Ni alltså, ni är ju för fina. <3 Blev helt överväldigad av all fin respons på förra inlägget, är så himla pepp på att blogga nu!! Tack tack tack! 

Nu till något helt annat, nämligen ett gäng bilder från när jag firade jul i Småland! Inte så mycket jul dock, mest skog och gulliga katter.

Efter den helt otroligt stressiga hösten, var det så jäkla fint att få befinna sig här igen. Bland träd och tystnaden, att få kunna fylla lungorna med skogsluft igen. Bästa medicinen för ett stresstrött hjärta. 


Något annat som också gör underverk för ett stresshjärta och livet i allmänhet är att få hänga med dessa tre <333 Skrattar aldrig så mycket som jag gör tillsammans med Johanna

Spenderade mesta av tiden hemma med att gosa + bli tvångsgosad av kattfamiljen. På den sista bilden försöker jag plugga (hade 12,000 ord att skriva över jul </3), men så kom Signe och bokstavligen parkerade sin lilla kropp på min mage och vägrade gå därifrån. När jag väl gav in och började klia henne, så kom Hugo och satte sig bakom mig på armstödet och gosade sönder med mitt huvud. Katter ändå. 

En morgon när frosten skimrade på marken och himlen var hysteriskt rosa. Jag matade korna med deras frukostmorötter, och Lill-kossan var först fram som vanligt. <3  

Kul kuriosa: när jag var 5 år gjorde SVT ett rikstäckande reportage om Piggaboda (byn där jag växte upp), och jag blev utfrågad av reportern vad en "egentligen gör på landet". Jag svarade, på min bredaste Småländska, "plocka morrötteeerrrr" och sedan dess kan jag inte säga/skriva/tänka ordet "morötter" utan att den sekvensen spelas upp i mitt huvud.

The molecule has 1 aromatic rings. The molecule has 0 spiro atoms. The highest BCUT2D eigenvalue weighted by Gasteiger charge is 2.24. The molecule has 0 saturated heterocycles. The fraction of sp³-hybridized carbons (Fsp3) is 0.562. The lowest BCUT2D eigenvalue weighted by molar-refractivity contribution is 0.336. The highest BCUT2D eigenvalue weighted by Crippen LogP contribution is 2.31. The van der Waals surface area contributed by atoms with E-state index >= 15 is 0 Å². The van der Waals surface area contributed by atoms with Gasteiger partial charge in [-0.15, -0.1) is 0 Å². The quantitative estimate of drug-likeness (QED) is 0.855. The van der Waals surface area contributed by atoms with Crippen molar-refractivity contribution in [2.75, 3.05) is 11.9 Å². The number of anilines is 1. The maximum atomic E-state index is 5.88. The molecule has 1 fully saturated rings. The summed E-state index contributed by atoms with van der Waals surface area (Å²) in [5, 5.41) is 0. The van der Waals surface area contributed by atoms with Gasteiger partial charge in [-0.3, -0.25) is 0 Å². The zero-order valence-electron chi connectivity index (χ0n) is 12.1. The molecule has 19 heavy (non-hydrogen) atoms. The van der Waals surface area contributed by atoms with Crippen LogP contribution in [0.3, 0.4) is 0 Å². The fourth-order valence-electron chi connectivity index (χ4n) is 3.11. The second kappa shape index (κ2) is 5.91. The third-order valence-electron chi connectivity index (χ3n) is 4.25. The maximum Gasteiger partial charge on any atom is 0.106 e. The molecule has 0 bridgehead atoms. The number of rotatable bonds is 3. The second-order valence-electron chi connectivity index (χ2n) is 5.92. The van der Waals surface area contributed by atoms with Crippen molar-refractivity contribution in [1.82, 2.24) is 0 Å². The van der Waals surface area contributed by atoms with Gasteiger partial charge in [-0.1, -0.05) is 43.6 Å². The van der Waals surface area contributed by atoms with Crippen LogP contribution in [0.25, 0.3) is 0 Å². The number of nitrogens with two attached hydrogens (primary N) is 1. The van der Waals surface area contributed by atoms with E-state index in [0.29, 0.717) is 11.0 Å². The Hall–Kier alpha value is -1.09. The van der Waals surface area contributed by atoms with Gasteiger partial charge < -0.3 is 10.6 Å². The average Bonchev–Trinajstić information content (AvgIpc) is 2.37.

Blir helt blödig av att titta på de här bilderna. SOLEN liksom. Har känt solen värma kinderna exakt 1 gång sedan jag kom tillbaka till York?! En gång på nästan två veckor?? Känns som att jag numer bor under en grå, blöt filt. 

Och en kvällspromenad i skymningen, när skogen sakta färgades blå av det försvinnande ljuset.



Some frames from when I went home to Sweden over Christmas. 

2016 ➝ 2017

We walk up Regent Road following the steady stream of friends and strangers to welcome 2017 under the fireworks. We sit down on a fence and Edinburgh’s skyline spreads out before us. The air feels cold against my cheeks, but my body is filled with a warmth that is kept safe by layers of clothing and Otto’s hand in mine. 

Three two one and the sky explode with fireworks. We kiss hard, whisper Happy New Year and watch the sparkling crackling glitter rain down towards us. It is every cheesy cliché compressed into a single moment, and I've never felt happier.